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Short Poems
Posted by: Stephen Fryer (---.cache.pol.co.uk)
Date: August 02, 2002 05:28PM

I have been musing (second bottle of Bordeaux, halfway down) on those tiny little bitty things, almost too short to be poems - apart from the haiku, which is another day.

Here's one I think I like:

Jorge Luis Borges

Since that day
I have not moved the pieces
On the board.

Here's one I think I don't:

Margaret Atwood

you fit into me
like a hook into an eye
a fish hook
an open eye

Why does the first one stay with me, and the second make me think, oh please? Is it the shortness - can't be, if I like one and not the other. So, what? Cheers.

Stephen


Re: Short Poems
Posted by: Marian-NYC (---.nyc1.dsl.speakeasy.net)
Date: August 02, 2002 05:44PM

"Why does the first one stay with me, and the second make me think, oh please?"

There are certain questions one simply should not answer. For example:
"Do you think it's okay for me to park here?" Just say nothing.

But since you asked IN WRITING, on a FORUM... Here's why I feel pretty much the same way.

The first one stays with mebecause it leaves so much to the imagination, so you keep filling in the blanks after you've closed the book.

The second one force feeds meTWO IMAGES and tells me how clever the author is to juxtapose them. So there nothing left for myimagination to hold onto, and I wouldn't want to anyway because it's a painful image.


Re: Short Poems
Posted by: Jack (---.southg01.mi.comcast.net)
Date: August 02, 2002 06:04PM

I don't know. I find the second one sort of Dorothy Parkeresque. For those who are old enough (Stephen) to know how well the hook & eye analogy compliment each other, the "punch-line" is jarringly unexpected (Dorothy loved that set-up/let-down format). But to most people under 50, when you say hook, fish-type hooks come readily to mind, and without the hook what other kind of eyes are there? this is a rhetorical question, not intended to instigate a pile of sailor jargon or geological replies.


Re: Short Poems
Posted by: Marian-NYC (---.nyc1.dsl.speakeasy.net)
Date: August 02, 2002 07:50PM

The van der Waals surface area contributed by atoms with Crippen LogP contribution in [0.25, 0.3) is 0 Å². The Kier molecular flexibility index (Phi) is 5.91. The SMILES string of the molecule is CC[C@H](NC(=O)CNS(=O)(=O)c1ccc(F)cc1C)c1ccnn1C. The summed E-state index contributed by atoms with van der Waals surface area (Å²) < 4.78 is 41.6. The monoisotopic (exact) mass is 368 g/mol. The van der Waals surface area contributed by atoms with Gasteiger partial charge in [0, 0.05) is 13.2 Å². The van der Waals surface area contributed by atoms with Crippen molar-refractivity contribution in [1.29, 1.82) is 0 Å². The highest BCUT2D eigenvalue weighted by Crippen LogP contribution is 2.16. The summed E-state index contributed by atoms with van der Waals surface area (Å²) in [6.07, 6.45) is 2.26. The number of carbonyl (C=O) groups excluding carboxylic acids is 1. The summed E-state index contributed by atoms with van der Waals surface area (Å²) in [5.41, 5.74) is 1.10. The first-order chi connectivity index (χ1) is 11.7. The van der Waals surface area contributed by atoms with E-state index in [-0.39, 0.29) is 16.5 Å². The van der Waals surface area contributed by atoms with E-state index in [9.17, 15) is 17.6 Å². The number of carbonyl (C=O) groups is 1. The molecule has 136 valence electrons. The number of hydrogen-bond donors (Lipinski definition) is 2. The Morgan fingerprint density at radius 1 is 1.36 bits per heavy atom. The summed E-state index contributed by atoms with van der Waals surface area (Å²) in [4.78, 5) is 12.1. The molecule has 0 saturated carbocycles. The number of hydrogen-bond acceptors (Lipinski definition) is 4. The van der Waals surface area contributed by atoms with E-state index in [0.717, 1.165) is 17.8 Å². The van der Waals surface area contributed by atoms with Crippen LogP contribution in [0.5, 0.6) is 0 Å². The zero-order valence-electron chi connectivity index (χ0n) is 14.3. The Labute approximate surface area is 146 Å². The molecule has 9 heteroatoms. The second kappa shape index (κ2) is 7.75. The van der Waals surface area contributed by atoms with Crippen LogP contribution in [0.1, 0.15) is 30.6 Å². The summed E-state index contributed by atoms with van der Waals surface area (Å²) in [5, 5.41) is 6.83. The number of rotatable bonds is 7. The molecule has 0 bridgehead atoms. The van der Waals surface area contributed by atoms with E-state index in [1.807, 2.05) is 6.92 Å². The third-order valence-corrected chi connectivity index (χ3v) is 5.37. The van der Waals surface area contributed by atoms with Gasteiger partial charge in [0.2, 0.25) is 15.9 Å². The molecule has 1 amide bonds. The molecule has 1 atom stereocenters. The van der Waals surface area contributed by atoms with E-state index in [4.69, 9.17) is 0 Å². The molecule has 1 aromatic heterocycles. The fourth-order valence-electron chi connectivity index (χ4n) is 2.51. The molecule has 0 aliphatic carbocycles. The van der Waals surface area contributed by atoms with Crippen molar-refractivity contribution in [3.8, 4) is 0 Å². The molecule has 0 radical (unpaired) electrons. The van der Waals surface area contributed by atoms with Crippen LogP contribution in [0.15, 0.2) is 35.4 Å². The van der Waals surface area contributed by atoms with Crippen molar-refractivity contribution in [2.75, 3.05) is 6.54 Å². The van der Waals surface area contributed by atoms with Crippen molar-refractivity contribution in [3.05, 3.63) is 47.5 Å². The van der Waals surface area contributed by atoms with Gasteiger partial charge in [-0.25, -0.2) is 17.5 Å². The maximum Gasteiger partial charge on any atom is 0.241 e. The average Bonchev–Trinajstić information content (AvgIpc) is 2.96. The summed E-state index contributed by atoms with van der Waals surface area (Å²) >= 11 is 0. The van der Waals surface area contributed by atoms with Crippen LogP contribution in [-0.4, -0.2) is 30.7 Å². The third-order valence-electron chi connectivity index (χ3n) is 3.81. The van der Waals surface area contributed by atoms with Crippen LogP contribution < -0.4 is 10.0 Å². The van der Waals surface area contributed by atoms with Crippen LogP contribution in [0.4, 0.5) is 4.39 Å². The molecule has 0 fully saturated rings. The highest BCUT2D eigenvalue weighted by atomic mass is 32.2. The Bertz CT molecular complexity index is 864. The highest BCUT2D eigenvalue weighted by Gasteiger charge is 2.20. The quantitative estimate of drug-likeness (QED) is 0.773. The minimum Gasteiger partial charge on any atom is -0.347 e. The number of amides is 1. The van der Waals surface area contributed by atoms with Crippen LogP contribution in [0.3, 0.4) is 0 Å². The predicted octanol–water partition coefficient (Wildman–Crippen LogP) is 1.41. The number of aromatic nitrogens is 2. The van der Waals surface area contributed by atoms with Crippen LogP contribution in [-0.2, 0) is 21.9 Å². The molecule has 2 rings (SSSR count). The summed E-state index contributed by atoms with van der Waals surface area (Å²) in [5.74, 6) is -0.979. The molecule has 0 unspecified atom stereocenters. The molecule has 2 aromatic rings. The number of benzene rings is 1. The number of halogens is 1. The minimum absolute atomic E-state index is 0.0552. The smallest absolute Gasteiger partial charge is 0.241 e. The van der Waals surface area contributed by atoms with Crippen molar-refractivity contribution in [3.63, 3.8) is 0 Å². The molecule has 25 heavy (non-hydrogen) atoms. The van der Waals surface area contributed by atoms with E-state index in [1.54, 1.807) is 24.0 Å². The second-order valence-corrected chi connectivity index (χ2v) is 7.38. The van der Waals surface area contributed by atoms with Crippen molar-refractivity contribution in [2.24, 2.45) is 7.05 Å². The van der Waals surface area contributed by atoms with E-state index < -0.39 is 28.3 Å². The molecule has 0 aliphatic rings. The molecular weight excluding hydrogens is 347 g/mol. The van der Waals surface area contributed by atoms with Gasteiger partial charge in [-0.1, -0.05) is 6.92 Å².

I can see why you called the second one "sort of Dorothy Parkeresque." I didn't mean to belittle it AS A POEM.

I only mean that the Borges sticks with you because it invites you to fill in the blanks, and the Atwood doesn't work that way.


Re: Short Poems
Posted by: ilza (---.162.229.6.sao.ajato.com.br)
Date: August 02, 2002 08:39PM

The women in my life
they come and they go.
I'm glad they come
I'm glad I come
I'm glad they go.

by the elusive Roy Flanders
from Nantucket Solitaire
publ. June 1986


Re: Short Poems
Posted by: Chesil (---.neo.rr.com)
Date: August 02, 2002 09:23PM

Too long.

Ezra Pound

In a Station of the Metro

The apparition of these faces in the crowd;
Petals on a wet, black bough.


Re: Short Poems
Posted by: ilza (---.162.229.6.sao.ajato.com.br)
Date: August 02, 2002 09:31PM

Reflections on Ice-Breaking
Ogden Nash

Candy is dandy
But liquor is quicker.


Re: Short Poems
Posted by: glenda (---.dallas-01rh15rt-tx.dial-access.att.net)
Date: August 02, 2002 09:40PM

Three Short Poems

"The underground roads
Are, as the dead prefer them,
Always tortuous."

"When he looked the cave in the eye,
Hercules
Had a moment of doubt."

"Leaning out over
The dreadful precipice,
One contemptuous tree."

W, H. Auden


Shortest ?
Posted by: ilza (---.162.229.6.sao.ajato.com.br)
Date: August 02, 2002 09:51PM

I am fond of quatrains / that is as short as I can come to like them


but ... how about the shortest ?

"Fleas"

Adam
'ad 'em.

...

Reflection On A Wicked World
Ogden Nash

Purity
Is obscurity
....................

The Bronx
Ogden Nash

The Bronx?
No thonx!


Re: Shortest ?